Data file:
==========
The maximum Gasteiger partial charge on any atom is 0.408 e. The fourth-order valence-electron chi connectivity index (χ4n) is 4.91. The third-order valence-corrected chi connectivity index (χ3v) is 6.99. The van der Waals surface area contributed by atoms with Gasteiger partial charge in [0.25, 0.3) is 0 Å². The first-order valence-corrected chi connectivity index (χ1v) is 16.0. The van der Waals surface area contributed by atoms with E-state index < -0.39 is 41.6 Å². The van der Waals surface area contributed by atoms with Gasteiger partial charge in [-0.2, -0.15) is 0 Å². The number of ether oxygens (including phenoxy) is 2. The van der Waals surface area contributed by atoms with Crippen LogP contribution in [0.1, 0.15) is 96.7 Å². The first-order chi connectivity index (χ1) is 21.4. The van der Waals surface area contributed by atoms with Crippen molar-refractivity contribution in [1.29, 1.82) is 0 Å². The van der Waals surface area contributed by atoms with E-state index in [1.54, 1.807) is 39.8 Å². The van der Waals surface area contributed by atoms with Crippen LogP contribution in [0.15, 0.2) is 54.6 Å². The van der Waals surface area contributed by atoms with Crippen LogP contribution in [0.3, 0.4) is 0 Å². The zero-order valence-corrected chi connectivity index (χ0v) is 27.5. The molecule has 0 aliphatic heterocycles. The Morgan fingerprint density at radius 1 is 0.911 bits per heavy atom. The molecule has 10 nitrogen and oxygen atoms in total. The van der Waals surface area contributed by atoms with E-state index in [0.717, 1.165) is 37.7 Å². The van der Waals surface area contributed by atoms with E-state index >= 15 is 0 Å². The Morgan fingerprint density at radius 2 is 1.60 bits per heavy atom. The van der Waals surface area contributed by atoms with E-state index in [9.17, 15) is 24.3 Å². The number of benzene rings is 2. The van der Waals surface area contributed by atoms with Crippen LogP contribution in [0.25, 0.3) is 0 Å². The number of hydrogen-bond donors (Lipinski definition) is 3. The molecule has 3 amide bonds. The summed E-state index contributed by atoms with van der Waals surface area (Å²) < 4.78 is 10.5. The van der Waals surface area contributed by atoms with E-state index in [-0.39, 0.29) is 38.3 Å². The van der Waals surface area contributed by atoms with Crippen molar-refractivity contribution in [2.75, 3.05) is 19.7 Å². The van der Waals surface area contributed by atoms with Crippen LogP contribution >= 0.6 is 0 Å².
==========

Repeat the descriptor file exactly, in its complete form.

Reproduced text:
The maximum Gasteiger partial charge on any atom is 0.408 e. The fourth-order valence-electron chi connectivity index (χ4n) is 4.91. The third-order valence-corrected chi connectivity index (χ3v) is 6.99. The van der Waals surface area contributed by atoms with Gasteiger partial charge in [0.25, 0.3) is 0 Å². The first-order valence-corrected chi connectivity index (χ1v) is 16.0. The van der Waals surface area contributed by atoms with E-state index < -0.39 is 41.6 Å². The van der Waals surface area contributed by atoms with Gasteiger partial charge in [-0.2, -0.15) is 0 Å². The number of ether oxygens (including phenoxy) is 2. The van der Waals surface area contributed by atoms with Crippen LogP contribution in [0.1, 0.15) is 96.7 Å². The first-order chi connectivity index (χ1) is 21.4. The van der Waals surface area contributed by atoms with Crippen molar-refractivity contribution in [1.29, 1.82) is 0 Å². The van der Waals surface area contributed by atoms with E-state index in [1.54, 1.807) is 39.8 Å². The van der Waals surface area contributed by atoms with Crippen LogP contribution in [0.15, 0.2) is 54.6 Å². The van der Waals surface area contributed by atoms with Crippen LogP contribution in [0.3, 0.4) is 0 Å². The zero-order valence-corrected chi connectivity index (χ0v) is 27.5. The molecule has 0 aliphatic heterocycles. The Morgan fingerprint density at radius 1 is 0.911 bits per heavy atom. The molecule has 10 nitrogen and oxygen atoms in total. The van der Waals surface area contributed by atoms with E-state index in [0.717, 1.165) is 37.7 Å². The van der Waals surface area contributed by atoms with E-state index >= 15 is 0 Å². The Morgan fingerprint density at radius 2 is 1.60 bits per heavy atom. The van der Waals surface area contributed by atoms with E-state index in [9.17, 15) is 24.3 Å². The number of benzene rings is 2. The van der Waals surface area contributed by atoms with Crippen LogP contribution in [0.25, 0.3) is 0 Å². The number of hydrogen-bond donors (Lipinski definition) is 3. The molecule has 3 amide bonds. The summed E-state index contributed by atoms with van der Waals surface area (Å²) < 4.78 is 10.5. The van der Waals surface area contributed by atoms with E-state index in [-0.39, 0.29) is 38.3 Å². The van der Waals surface area contributed by atoms with Crippen molar-refractivity contribution in [2.75, 3.05) is 19.7 Å². The van der Waals surface area contributed by atoms with Crippen LogP contribution >= 0.6 is 0 Å².